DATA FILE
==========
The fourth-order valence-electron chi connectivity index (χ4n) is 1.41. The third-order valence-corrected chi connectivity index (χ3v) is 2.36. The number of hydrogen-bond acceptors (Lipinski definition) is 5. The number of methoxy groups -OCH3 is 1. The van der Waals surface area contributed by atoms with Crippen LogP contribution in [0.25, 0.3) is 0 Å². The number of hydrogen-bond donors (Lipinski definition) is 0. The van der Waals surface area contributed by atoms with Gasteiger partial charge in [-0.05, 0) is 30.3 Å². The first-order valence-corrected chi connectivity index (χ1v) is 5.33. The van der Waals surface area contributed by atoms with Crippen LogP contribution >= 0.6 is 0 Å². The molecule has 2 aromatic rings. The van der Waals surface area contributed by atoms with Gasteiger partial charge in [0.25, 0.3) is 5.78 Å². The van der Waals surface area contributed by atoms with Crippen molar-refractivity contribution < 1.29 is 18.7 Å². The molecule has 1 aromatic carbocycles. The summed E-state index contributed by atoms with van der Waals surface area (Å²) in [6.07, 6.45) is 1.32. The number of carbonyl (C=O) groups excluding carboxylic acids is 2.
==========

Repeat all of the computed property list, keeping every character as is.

The fourth-order valence-electron chi connectivity index (χ4n) is 1.41. The third-order valence-corrected chi connectivity index (χ3v) is 2.36. The number of hydrogen-bond acceptors (Lipinski definition) is 5. The number of methoxy groups -OCH3 is 1. The van der Waals surface area contributed by atoms with Crippen LogP contribution in [0.25, 0.3) is 0 Å². The number of hydrogen-bond donors (Lipinski definition) is 0. The van der Waals surface area contributed by atoms with Gasteiger partial charge in [-0.05, 0) is 30.3 Å². The first-order valence-corrected chi connectivity index (χ1v) is 5.33. The van der Waals surface area contributed by atoms with Crippen LogP contribution >= 0.6 is 0 Å². The molecule has 2 aromatic rings. The van der Waals surface area contributed by atoms with Gasteiger partial charge in [0.25, 0.3) is 5.78 Å². The van der Waals surface area contributed by atoms with Crippen molar-refractivity contribution < 1.29 is 18.7 Å². The molecule has 1 aromatic carbocycles. The summed E-state index contributed by atoms with van der Waals surface area (Å²) in [6.07, 6.45) is 1.32. The number of carbonyl (C=O) groups excluding carboxylic acids is 2.